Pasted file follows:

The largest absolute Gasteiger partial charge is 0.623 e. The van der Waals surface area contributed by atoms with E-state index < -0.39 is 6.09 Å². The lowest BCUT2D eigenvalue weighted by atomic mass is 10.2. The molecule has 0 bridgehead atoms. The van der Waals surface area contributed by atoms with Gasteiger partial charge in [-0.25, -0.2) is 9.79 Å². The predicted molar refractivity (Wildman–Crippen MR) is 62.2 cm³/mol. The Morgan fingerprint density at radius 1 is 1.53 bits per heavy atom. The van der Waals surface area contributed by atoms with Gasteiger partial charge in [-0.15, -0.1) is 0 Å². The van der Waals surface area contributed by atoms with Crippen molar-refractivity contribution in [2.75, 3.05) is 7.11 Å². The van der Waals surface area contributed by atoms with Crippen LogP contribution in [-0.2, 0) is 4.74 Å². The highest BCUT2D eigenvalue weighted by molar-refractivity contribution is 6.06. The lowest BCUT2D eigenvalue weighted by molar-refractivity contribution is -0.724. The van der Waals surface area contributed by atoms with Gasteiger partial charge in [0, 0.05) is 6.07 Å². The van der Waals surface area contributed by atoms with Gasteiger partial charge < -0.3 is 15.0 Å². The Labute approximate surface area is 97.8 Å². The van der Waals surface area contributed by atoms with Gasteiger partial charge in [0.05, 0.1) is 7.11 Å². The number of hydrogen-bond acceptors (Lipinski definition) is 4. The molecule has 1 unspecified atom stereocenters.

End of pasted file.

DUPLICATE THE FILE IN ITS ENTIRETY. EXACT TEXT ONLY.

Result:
The largest absolute Gasteiger partial charge is 0.623 e. The van der Waals surface area contributed by atoms with E-state index < -0.39 is 6.09 Å². The lowest BCUT2D eigenvalue weighted by atomic mass is 10.2. The molecule has 0 bridgehead atoms. The van der Waals surface area contributed by atoms with Gasteiger partial charge in [-0.25, -0.2) is 9.79 Å². The predicted molar refractivity (Wildman–Crippen MR) is 62.2 cm³/mol. The Morgan fingerprint density at radius 1 is 1.53 bits per heavy atom. The van der Waals surface area contributed by atoms with Gasteiger partial charge in [-0.15, -0.1) is 0 Å². The van der Waals surface area contributed by atoms with Crippen molar-refractivity contribution in [2.75, 3.05) is 7.11 Å². The van der Waals surface area contributed by atoms with Crippen LogP contribution in [-0.2, 0) is 4.74 Å². The highest BCUT2D eigenvalue weighted by molar-refractivity contribution is 6.06. The lowest BCUT2D eigenvalue weighted by molar-refractivity contribution is -0.724. The van der Waals surface area contributed by atoms with Gasteiger partial charge in [0, 0.05) is 6.07 Å². The van der Waals surface area contributed by atoms with Gasteiger partial charge < -0.3 is 15.0 Å². The Labute approximate surface area is 97.8 Å². The van der Waals surface area contributed by atoms with Gasteiger partial charge in [0.05, 0.1) is 7.11 Å². The number of hydrogen-bond acceptors (Lipinski definition) is 4. The molecule has 1 unspecified atom stereocenters.